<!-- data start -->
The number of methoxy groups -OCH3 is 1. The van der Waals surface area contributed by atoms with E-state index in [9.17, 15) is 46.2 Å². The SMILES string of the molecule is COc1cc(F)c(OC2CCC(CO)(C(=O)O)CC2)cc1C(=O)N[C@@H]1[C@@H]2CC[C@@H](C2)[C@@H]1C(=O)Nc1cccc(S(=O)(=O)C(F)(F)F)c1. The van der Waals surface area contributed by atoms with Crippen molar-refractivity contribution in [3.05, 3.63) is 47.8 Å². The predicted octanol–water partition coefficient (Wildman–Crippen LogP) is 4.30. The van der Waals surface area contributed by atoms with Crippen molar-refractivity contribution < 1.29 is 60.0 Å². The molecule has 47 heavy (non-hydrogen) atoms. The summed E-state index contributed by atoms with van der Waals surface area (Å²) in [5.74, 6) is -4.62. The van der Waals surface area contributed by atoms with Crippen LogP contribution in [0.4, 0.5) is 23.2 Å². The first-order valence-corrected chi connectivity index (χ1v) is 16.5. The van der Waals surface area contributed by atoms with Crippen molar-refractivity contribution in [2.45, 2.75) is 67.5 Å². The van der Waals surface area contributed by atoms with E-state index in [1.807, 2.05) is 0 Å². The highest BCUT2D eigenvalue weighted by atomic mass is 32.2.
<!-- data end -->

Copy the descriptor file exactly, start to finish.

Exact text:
The number of methoxy groups -OCH3 is 1. The van der Waals surface area contributed by atoms with E-state index in [9.17, 15) is 46.2 Å². The SMILES string of the molecule is COc1cc(F)c(OC2CCC(CO)(C(=O)O)CC2)cc1C(=O)N[C@@H]1[C@@H]2CC[C@@H](C2)[C@@H]1C(=O)Nc1cccc(S(=O)(=O)C(F)(F)F)c1. The van der Waals surface area contributed by atoms with Crippen molar-refractivity contribution in [3.05, 3.63) is 47.8 Å². The predicted octanol–water partition coefficient (Wildman–Crippen LogP) is 4.30. The van der Waals surface area contributed by atoms with Crippen molar-refractivity contribution < 1.29 is 60.0 Å². The molecule has 47 heavy (non-hydrogen) atoms. The summed E-state index contributed by atoms with van der Waals surface area (Å²) in [5.74, 6) is -4.62. The van der Waals surface area contributed by atoms with Crippen LogP contribution in [0.4, 0.5) is 23.2 Å². The first-order valence-corrected chi connectivity index (χ1v) is 16.5. The van der Waals surface area contributed by atoms with Crippen molar-refractivity contribution in [2.45, 2.75) is 67.5 Å². The van der Waals surface area contributed by atoms with E-state index in [1.807, 2.05) is 0 Å². The highest BCUT2D eigenvalue weighted by atomic mass is 32.2.